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SONY PICTURES CLASSICS COMES TO WOODY ALLEN’S DEFENSE

February 3, 2014 by · Leave a Comment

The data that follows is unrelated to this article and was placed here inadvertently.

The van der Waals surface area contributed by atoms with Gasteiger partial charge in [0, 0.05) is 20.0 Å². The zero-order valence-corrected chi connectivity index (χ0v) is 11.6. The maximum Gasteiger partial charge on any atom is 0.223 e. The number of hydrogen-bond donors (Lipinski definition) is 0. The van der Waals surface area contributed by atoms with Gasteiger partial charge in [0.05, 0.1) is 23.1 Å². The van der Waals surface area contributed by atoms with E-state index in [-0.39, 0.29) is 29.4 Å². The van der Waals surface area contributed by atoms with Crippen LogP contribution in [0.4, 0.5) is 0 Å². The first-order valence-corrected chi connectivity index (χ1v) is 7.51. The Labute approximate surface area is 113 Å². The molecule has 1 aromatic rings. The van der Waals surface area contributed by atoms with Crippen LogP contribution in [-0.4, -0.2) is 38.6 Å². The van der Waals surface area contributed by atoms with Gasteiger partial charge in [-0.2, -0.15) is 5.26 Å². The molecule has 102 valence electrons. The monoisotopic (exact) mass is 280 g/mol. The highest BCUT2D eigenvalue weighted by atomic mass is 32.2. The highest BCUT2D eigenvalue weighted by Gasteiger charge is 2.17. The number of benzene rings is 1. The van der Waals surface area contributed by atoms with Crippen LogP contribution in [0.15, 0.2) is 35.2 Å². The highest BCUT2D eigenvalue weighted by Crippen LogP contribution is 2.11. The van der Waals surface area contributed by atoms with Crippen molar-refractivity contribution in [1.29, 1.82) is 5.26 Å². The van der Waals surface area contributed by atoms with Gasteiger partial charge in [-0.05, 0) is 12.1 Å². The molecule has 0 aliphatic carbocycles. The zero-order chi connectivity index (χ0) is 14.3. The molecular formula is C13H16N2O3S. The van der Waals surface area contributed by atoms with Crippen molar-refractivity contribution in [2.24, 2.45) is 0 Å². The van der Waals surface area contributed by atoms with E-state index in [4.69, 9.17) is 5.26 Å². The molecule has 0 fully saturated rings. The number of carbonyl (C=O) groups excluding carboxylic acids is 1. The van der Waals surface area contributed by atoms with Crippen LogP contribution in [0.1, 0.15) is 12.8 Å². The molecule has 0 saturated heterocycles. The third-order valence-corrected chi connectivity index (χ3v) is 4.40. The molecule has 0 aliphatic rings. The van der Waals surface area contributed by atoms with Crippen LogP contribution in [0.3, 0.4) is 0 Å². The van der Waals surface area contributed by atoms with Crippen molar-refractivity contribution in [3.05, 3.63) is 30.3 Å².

Sony Pictures Classics, which has distributed Woody Allen’s films for the last seven years, said on Sunday that Allen “deserves our presumption of innocence.” The statement came after Dylan Farrow, the adopted daughter of Mia Farrow, alleged publicly for the first time that Allen had molested her when she was seven years old. Farrow set out her allegations in an open letter to Nicholas Kristof of the New York Times in which she wrote that the alleged abuse “haunted” her during her childhood and that as a result she became “terrified of being touched by men.” On Sunday Allen released a brief statement through his publicist saying that Farrow’s allegations are “untrue and disgraceful” and that he “will be responding very soon.” Farrow’s letter touched off a firestorm online. There were calls for a boycott of Allen’s films and condemnation of actors who deigned to work in Allen’s movies. Richard Stellar, a regular contributor to the industry blog TheWrap.com, wrote that while he had always been fan of Allen’s, after reading Farrow’s account, “my disgust will override any fandom feelings that may linger.” He applauded Farrow’s for speaking out in advance of the final voting for the Oscars (Allen’s most recent film, Blue Jasmine, has been nominated for three awards) and said that he would not only boycott Allen’s movies but those of every actor who worked with him and disregarded Dylan Farrow’s accusations. One of those actors, Cate Blanchett, who starred in Blue Jasmine, released a brief statement expressing the hope that Allen and Farrow “find some resolution and peace.” When they initially surfaced, the court appointed a panel of experts to interview Dylan Farrow and assess her charges. The panel concluded that there was no credible evidence of Dylan’s claims and that she was likely coached by her mother. There have been numerous cases involving children who have made similar claims but who were later revealed to have fabricated them. The most famous case in this realm was the McMartin Preschool affair in which members of the McMartin family were charged with hundreds of acts of sexual abuse of children in their care. After the longest and most expensive trial in California history, the defendants were acquitted. Later, one of the alleged victims confessed that she had lied to prosecutors. “I said a lot of things that didn’t happen. I lied. … I felt uncomfortable and a little ashamed that I was being dishonest,” she said, “but at the same time, being the type of person I was, whatever my parents wanted me to do, I would do.” It may not be sheer coincidence that in Blue Jasmine, Cate Blanchett plays a woman who is a pathological liar.